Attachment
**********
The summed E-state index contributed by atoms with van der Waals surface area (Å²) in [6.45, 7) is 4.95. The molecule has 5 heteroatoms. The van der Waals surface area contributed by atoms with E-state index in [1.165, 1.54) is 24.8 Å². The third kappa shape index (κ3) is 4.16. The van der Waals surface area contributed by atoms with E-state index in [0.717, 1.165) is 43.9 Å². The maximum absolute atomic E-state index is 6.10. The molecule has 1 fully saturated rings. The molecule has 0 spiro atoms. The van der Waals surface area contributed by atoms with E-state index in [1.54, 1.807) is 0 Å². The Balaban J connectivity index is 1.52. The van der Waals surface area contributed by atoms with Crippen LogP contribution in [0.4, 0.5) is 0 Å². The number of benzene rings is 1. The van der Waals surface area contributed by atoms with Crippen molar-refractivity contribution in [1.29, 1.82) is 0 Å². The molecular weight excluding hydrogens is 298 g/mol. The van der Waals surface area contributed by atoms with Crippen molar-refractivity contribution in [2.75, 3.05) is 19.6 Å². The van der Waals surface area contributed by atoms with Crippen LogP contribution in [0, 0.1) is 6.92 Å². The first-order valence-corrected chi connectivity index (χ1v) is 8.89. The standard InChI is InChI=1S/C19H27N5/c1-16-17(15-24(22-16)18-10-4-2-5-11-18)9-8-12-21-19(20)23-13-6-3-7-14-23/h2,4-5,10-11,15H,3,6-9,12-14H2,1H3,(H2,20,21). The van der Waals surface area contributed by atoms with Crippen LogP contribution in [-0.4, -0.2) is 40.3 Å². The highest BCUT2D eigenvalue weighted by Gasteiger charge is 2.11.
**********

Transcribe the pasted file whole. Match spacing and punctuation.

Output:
The summed E-state index contributed by atoms with van der Waals surface area (Å²) in [6.45, 7) is 4.95. The molecule has 5 heteroatoms. The van der Waals surface area contributed by atoms with E-state index in [1.165, 1.54) is 24.8 Å². The third kappa shape index (κ3) is 4.16. The van der Waals surface area contributed by atoms with E-state index in [0.717, 1.165) is 43.9 Å². The maximum absolute atomic E-state index is 6.10. The molecule has 1 fully saturated rings. The molecule has 0 spiro atoms. The van der Waals surface area contributed by atoms with E-state index in [1.54, 1.807) is 0 Å². The Balaban J connectivity index is 1.52. The van der Waals surface area contributed by atoms with Crippen LogP contribution in [0.4, 0.5) is 0 Å². The number of benzene rings is 1. The van der Waals surface area contributed by atoms with Crippen molar-refractivity contribution in [1.29, 1.82) is 0 Å². The molecular weight excluding hydrogens is 298 g/mol. The van der Waals surface area contributed by atoms with Crippen molar-refractivity contribution in [2.75, 3.05) is 19.6 Å². The van der Waals surface area contributed by atoms with Crippen LogP contribution in [0, 0.1) is 6.92 Å². The first-order valence-corrected chi connectivity index (χ1v) is 8.89. The standard InChI is InChI=1S/C19H27N5/c1-16-17(15-24(22-16)18-10-4-2-5-11-18)9-8-12-21-19(20)23-13-6-3-7-14-23/h2,4-5,10-11,15H,3,6-9,12-14H2,1H3,(H2,20,21). The van der Waals surface area contributed by atoms with Crippen LogP contribution in [-0.4, -0.2) is 40.3 Å². The highest BCUT2D eigenvalue weighted by Gasteiger charge is 2.11.